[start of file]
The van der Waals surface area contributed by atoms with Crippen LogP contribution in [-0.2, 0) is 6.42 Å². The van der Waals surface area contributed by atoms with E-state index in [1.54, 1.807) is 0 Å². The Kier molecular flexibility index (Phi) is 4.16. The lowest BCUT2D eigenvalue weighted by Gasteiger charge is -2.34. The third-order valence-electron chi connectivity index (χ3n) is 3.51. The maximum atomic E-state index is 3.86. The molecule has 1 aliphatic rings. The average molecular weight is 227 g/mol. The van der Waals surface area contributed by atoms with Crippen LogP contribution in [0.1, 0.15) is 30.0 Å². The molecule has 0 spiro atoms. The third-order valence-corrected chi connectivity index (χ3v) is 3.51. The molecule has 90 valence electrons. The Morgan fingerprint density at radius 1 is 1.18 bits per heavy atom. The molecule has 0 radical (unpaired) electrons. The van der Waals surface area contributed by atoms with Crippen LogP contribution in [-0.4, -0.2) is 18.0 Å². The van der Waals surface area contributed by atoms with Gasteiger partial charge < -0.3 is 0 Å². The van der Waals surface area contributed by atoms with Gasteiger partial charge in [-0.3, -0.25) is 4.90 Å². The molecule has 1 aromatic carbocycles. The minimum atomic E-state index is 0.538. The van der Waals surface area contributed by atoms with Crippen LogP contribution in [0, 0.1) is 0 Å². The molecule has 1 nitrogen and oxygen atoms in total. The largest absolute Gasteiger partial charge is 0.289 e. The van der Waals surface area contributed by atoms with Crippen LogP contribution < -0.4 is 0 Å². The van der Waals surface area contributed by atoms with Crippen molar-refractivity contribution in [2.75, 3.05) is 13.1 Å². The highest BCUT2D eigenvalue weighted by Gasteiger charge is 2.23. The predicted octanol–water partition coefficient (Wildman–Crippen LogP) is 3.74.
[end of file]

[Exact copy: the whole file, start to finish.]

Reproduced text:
The van der Waals surface area contributed by atoms with Crippen LogP contribution in [-0.2, 0) is 6.42 Å². The van der Waals surface area contributed by atoms with E-state index in [1.54, 1.807) is 0 Å². The Kier molecular flexibility index (Phi) is 4.16. The lowest BCUT2D eigenvalue weighted by Gasteiger charge is -2.34. The third-order valence-electron chi connectivity index (χ3n) is 3.51. The maximum atomic E-state index is 3.86. The molecule has 1 aliphatic rings. The average molecular weight is 227 g/mol. The van der Waals surface area contributed by atoms with Crippen LogP contribution in [0.1, 0.15) is 30.0 Å². The molecule has 0 spiro atoms. The third-order valence-corrected chi connectivity index (χ3v) is 3.51. The molecule has 90 valence electrons. The Morgan fingerprint density at radius 1 is 1.18 bits per heavy atom. The molecule has 0 radical (unpaired) electrons. The van der Waals surface area contributed by atoms with Crippen LogP contribution in [-0.4, -0.2) is 18.0 Å². The van der Waals surface area contributed by atoms with Gasteiger partial charge < -0.3 is 0 Å². The van der Waals surface area contributed by atoms with Gasteiger partial charge in [-0.3, -0.25) is 4.90 Å². The molecule has 1 aromatic carbocycles. The minimum atomic E-state index is 0.538. The van der Waals surface area contributed by atoms with Crippen LogP contribution in [0, 0.1) is 0 Å². The molecule has 1 nitrogen and oxygen atoms in total. The largest absolute Gasteiger partial charge is 0.289 e. The van der Waals surface area contributed by atoms with Crippen LogP contribution < -0.4 is 0 Å². The van der Waals surface area contributed by atoms with Crippen molar-refractivity contribution in [2.75, 3.05) is 13.1 Å². The highest BCUT2D eigenvalue weighted by Gasteiger charge is 2.23. The predicted octanol–water partition coefficient (Wildman–Crippen LogP) is 3.74.